My neighbor and I wandered over one recent warm weeknight. The expansive patio has undergone a beautiful transformation, and with a table open near a cooling fan we opted to sit outside. Currently, there are no happy hour specials, but hopefully that will change! We had the Rose Sangria and the Smoky Paloma, and were both quite happy with the quality of the drinks.

Their kids menu says items are for kids of all ages, so we took advantage of the tiny-sized chips and queso offering, which turned out to be the perfect size for two people knowing other food would be involved. It was a very nice queso, gooey enough, but not slick like Velveeta.
Fresas sangria paloma queso
We split the La Mari shrimp taco, which I am not sure I would get again. The shrimp were room temp, and it doesn't really seem like an item that shrimp should be lukewarm, though I could be wrong. The pickled onions and greens were nice, but the whole thing left me cold.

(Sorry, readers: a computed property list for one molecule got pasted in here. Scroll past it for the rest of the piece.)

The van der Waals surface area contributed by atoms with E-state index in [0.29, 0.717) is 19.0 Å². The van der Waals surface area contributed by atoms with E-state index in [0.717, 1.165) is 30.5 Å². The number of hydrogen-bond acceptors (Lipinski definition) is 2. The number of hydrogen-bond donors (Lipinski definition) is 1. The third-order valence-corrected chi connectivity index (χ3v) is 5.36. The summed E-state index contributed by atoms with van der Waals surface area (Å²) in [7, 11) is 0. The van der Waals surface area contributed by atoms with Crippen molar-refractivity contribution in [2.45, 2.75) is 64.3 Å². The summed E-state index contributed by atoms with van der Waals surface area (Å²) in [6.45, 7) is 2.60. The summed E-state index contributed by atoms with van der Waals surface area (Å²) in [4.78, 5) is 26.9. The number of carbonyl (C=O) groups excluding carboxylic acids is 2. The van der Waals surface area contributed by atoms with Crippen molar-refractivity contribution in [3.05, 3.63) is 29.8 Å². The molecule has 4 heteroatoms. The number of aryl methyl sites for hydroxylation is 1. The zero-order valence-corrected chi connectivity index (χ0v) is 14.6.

Fresas chimichurri skirt steak + la mari shrimp taco
The chimichurri skirt steak plate is available in different sizes, depending on the number of eaters. We got the smallest plate, which at 1/4 pound of beef is the suggested size for one person. The beef was good, still pink, and maybe a touch tough. But the real standout was the chimichurri sauce, which was nice and bright in color and flavor. Copious amounts of grilled onions. The disappointment though was the corn tortilla, which was very gummy, possibly from the condensation of being served in tin foil.  I think they should ditch the foil and just serve them in the cloth tortilla warmers.

And we also had the Mexican street corn, with cotija cheese and a touch of chile powder. Very tasty!

Topping things off was the Tres Leches Tropical cake for dessert, with a coconut lime sponge cake and exquisite mango passion fruit curd. Really, don't pass this by!